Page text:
Student loan consolidation simplifies payments
Benefits of Direct Loan Consolidation of your federal student loans
- Borrowers can combine all of their federal student loans into one loan.
- Borrowers can extend the time to repay their loans up to 30 years.
- There are no application fees for a Direct Consolidation Loan.
- Consolidating through the program can open up alternative payment plans.
Borrowers who have multiple federal student loans can consolidate them all into a single Direct Consolidation Loan through the federal student loan program.
This process allows you to combine multiple monthly payments into a single payment and can even lower those payments because Direct Consolidation Loans can have terms as long as 30 years. Increasing how long you take to pay off your student loans, however, can increase the total amount you will pay over time.
Who can consolidate
Any borrower who has more than one eligible federal student loan and is no longer in school may consolidate those loans. The eligible loans include all Direct and Stafford loans, Perkins loans, Nursing loans, Health Education Assistance loans and Direct PLUS loans awarded to students (not those awarded to parents). If any of your loans are in default, however, you must make arrangements to bring those loans current or you will be restricted in the type of repayment plans you have under the consolidation loan.
Private education loans — those taken out from banks or private lenders and not through the various federal student-aid programs — cannot be consolidated through the federal consolidation program. Federal loans, however, can be consolidated or refinanced through a private lender. Compare lenders to see if the rates and terms are better than through Federal Direct Consolidation. Remember that a federal loan that has been consolidated or refinanced privately is no longer eligible for federal repayment programs.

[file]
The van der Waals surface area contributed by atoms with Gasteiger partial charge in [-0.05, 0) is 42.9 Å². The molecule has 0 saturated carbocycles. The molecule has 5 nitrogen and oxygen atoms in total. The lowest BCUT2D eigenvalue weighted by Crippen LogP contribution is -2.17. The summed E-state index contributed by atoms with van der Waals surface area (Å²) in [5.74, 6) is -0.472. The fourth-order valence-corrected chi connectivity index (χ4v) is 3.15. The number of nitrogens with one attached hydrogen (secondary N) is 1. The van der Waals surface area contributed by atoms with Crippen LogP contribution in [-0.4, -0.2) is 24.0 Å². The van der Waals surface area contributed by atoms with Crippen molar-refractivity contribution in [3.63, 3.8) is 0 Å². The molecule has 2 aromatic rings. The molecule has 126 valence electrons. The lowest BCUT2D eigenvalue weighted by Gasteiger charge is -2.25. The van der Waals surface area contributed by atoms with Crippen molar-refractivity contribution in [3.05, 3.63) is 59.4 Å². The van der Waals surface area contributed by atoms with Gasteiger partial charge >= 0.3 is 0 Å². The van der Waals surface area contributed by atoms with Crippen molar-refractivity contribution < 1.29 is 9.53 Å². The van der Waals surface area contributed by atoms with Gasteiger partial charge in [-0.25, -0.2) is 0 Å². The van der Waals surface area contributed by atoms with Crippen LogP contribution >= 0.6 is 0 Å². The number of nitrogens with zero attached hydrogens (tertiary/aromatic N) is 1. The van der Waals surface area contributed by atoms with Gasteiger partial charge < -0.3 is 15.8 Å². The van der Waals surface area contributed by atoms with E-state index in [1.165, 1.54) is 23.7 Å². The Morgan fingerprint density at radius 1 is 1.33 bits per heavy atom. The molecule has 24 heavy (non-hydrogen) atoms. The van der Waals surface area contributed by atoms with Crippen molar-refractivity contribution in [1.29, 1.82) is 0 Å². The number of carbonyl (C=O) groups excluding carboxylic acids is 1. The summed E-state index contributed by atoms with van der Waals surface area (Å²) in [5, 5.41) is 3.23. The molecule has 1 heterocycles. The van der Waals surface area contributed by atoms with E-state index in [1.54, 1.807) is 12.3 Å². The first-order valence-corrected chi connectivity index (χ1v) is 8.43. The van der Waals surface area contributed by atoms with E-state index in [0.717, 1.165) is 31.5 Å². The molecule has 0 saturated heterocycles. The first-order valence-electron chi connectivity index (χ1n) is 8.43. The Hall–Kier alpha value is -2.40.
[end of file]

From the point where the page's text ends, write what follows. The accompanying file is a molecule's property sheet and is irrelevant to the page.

The interest rate on Direct Consolidation Loans is a fixed rate that will not change over the life of the loan. This rate is based on a weighted average of the rates on all of the loans being consolidated. Borrowers might be able to get a lower interest rate by refinancing all of their federal student loans into a single private loan, but there are no application fees for Direct Loan Consolidation, which can save money up front versus refinancing.
Consolidating through the federal student aid program provides several repayment options, which can help borrowers with different financial needs. Consolidation loans are eligible for the graduated repayment plan, which has lower payments to start; the pay-as-you-earn, income-based and income-contingent plans, which have payments based on your discretionary income; and the extended plan. Many of these plans allow borrowers up to 30 years to repay the loan.
Finally, before consolidating your federal student loans, check for any benefits offered through the original loans. Some federal student loans offer loan forgiveness, rate reductions, or even rebates under certain circumstances. Many of these borrower benefits will be lost if those loans are consolidated into a Direct Consolidation Loan.
Loan consolidation can open up alternative repayment plans, lower your monthly payment by increasing the time you have to repay and reduce the number of payments you have to send out each month. Plus, there is no charge for consolidating. It may not be right for everyone, however. So be sure to check into student loan refinancing as well.